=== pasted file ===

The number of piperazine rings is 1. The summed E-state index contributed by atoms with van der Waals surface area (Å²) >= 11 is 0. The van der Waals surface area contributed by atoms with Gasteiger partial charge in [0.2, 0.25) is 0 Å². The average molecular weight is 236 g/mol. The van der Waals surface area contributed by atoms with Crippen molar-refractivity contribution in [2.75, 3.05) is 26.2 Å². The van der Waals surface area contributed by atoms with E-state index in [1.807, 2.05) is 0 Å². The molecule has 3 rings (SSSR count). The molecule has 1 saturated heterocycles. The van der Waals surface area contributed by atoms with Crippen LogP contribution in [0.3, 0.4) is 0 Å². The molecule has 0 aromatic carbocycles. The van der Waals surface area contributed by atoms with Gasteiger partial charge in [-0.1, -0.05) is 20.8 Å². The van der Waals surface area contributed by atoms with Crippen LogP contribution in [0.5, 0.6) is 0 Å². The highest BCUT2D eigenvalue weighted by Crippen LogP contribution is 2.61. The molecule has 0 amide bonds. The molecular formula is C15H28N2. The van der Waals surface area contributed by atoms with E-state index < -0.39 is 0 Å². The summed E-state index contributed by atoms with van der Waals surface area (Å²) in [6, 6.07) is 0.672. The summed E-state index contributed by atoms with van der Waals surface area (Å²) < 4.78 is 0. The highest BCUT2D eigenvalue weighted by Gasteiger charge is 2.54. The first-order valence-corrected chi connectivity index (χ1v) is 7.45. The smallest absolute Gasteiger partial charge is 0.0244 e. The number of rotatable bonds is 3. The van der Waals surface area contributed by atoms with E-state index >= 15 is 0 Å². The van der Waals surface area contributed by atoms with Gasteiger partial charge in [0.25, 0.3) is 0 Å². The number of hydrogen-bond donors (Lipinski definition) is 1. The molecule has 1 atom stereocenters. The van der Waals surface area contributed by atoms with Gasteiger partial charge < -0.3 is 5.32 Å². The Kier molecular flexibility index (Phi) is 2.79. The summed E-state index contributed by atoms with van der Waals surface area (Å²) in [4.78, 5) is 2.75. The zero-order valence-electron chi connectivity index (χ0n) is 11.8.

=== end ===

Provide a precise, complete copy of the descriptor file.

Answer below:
The number of piperazine rings is 1. The summed E-state index contributed by atoms with van der Waals surface area (Å²) >= 11 is 0. The van der Waals surface area contributed by atoms with Gasteiger partial charge in [0.2, 0.25) is 0 Å². The average molecular weight is 236 g/mol. The van der Waals surface area contributed by atoms with Crippen molar-refractivity contribution in [2.75, 3.05) is 26.2 Å². The van der Waals surface area contributed by atoms with E-state index in [1.807, 2.05) is 0 Å². The molecule has 3 rings (SSSR count). The molecule has 1 saturated heterocycles. The van der Waals surface area contributed by atoms with Crippen LogP contribution in [0.3, 0.4) is 0 Å². The molecule has 0 aromatic carbocycles. The van der Waals surface area contributed by atoms with Gasteiger partial charge in [-0.1, -0.05) is 20.8 Å². The van der Waals surface area contributed by atoms with Crippen LogP contribution in [0.5, 0.6) is 0 Å². The highest BCUT2D eigenvalue weighted by Crippen LogP contribution is 2.61. The molecule has 0 amide bonds. The molecular formula is C15H28N2. The van der Waals surface area contributed by atoms with E-state index < -0.39 is 0 Å². The summed E-state index contributed by atoms with van der Waals surface area (Å²) in [6, 6.07) is 0.672. The summed E-state index contributed by atoms with van der Waals surface area (Å²) < 4.78 is 0. The highest BCUT2D eigenvalue weighted by Gasteiger charge is 2.54. The first-order valence-corrected chi connectivity index (χ1v) is 7.45. The smallest absolute Gasteiger partial charge is 0.0244 e. The number of rotatable bonds is 3. The van der Waals surface area contributed by atoms with E-state index >= 15 is 0 Å². The van der Waals surface area contributed by atoms with Gasteiger partial charge in [0.25, 0.3) is 0 Å². The number of hydrogen-bond donors (Lipinski definition) is 1. The molecule has 1 atom stereocenters. The van der Waals surface area contributed by atoms with Gasteiger partial charge < -0.3 is 5.32 Å². The Kier molecular flexibility index (Phi) is 2.79. The summed E-state index contributed by atoms with van der Waals surface area (Å²) in [4.78, 5) is 2.75. The zero-order valence-electron chi connectivity index (χ0n) is 11.8.